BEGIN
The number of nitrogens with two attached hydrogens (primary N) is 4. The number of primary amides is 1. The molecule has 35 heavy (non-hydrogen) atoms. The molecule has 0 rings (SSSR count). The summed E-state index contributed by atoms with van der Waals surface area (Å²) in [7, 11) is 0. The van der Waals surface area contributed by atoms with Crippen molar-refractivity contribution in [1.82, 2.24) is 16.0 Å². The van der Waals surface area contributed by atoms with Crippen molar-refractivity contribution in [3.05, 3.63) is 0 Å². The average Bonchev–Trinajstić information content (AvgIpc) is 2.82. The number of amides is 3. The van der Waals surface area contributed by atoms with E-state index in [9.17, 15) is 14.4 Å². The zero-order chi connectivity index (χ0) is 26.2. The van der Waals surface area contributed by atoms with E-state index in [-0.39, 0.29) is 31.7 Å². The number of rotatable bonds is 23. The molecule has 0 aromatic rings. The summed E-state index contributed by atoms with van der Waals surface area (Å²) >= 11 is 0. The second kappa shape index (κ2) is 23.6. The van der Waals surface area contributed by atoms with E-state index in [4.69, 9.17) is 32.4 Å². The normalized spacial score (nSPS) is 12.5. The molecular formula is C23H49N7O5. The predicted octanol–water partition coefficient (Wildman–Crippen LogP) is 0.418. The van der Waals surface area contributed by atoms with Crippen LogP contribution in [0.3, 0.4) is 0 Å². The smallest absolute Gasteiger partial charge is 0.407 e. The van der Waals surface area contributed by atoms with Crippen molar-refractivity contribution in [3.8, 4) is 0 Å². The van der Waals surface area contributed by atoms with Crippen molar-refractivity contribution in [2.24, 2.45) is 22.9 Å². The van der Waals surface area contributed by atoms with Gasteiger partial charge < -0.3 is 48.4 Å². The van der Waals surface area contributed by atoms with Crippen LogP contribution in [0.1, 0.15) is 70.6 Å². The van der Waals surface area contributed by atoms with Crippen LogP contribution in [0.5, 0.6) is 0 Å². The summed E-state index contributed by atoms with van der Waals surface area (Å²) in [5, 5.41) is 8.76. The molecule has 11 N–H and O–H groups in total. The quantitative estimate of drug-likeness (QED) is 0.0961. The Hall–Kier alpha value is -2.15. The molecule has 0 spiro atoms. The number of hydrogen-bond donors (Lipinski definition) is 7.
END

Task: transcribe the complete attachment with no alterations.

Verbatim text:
The number of nitrogens with two attached hydrogens (primary N) is 4. The number of primary amides is 1. The molecule has 35 heavy (non-hydrogen) atoms. The molecule has 0 rings (SSSR count). The summed E-state index contributed by atoms with van der Waals surface area (Å²) in [7, 11) is 0. The van der Waals surface area contributed by atoms with Crippen molar-refractivity contribution in [1.82, 2.24) is 16.0 Å². The van der Waals surface area contributed by atoms with Crippen molar-refractivity contribution in [3.05, 3.63) is 0 Å². The average Bonchev–Trinajstić information content (AvgIpc) is 2.82. The number of amides is 3. The van der Waals surface area contributed by atoms with E-state index in [9.17, 15) is 14.4 Å². The zero-order chi connectivity index (χ0) is 26.2. The van der Waals surface area contributed by atoms with E-state index in [-0.39, 0.29) is 31.7 Å². The number of rotatable bonds is 23. The molecule has 0 aromatic rings. The summed E-state index contributed by atoms with van der Waals surface area (Å²) >= 11 is 0. The second kappa shape index (κ2) is 23.6. The van der Waals surface area contributed by atoms with E-state index in [4.69, 9.17) is 32.4 Å². The normalized spacial score (nSPS) is 12.5. The molecular formula is C23H49N7O5. The predicted octanol–water partition coefficient (Wildman–Crippen LogP) is 0.418. The van der Waals surface area contributed by atoms with Crippen LogP contribution in [0.3, 0.4) is 0 Å². The smallest absolute Gasteiger partial charge is 0.407 e. The van der Waals surface area contributed by atoms with Crippen molar-refractivity contribution in [3.8, 4) is 0 Å². The van der Waals surface area contributed by atoms with Crippen molar-refractivity contribution in [2.24, 2.45) is 22.9 Å². The van der Waals surface area contributed by atoms with Gasteiger partial charge < -0.3 is 48.4 Å². The van der Waals surface area contributed by atoms with Crippen LogP contribution in [0.1, 0.15) is 70.6 Å². The van der Waals surface area contributed by atoms with Crippen LogP contribution in [0.5, 0.6) is 0 Å². The summed E-state index contributed by atoms with van der Waals surface area (Å²) in [5, 5.41) is 8.76. The molecule has 11 N–H and O–H groups in total. The quantitative estimate of drug-likeness (QED) is 0.0961. The Hall–Kier alpha value is -2.15. The molecule has 0 spiro atoms. The number of hydrogen-bond donors (Lipinski definition) is 7.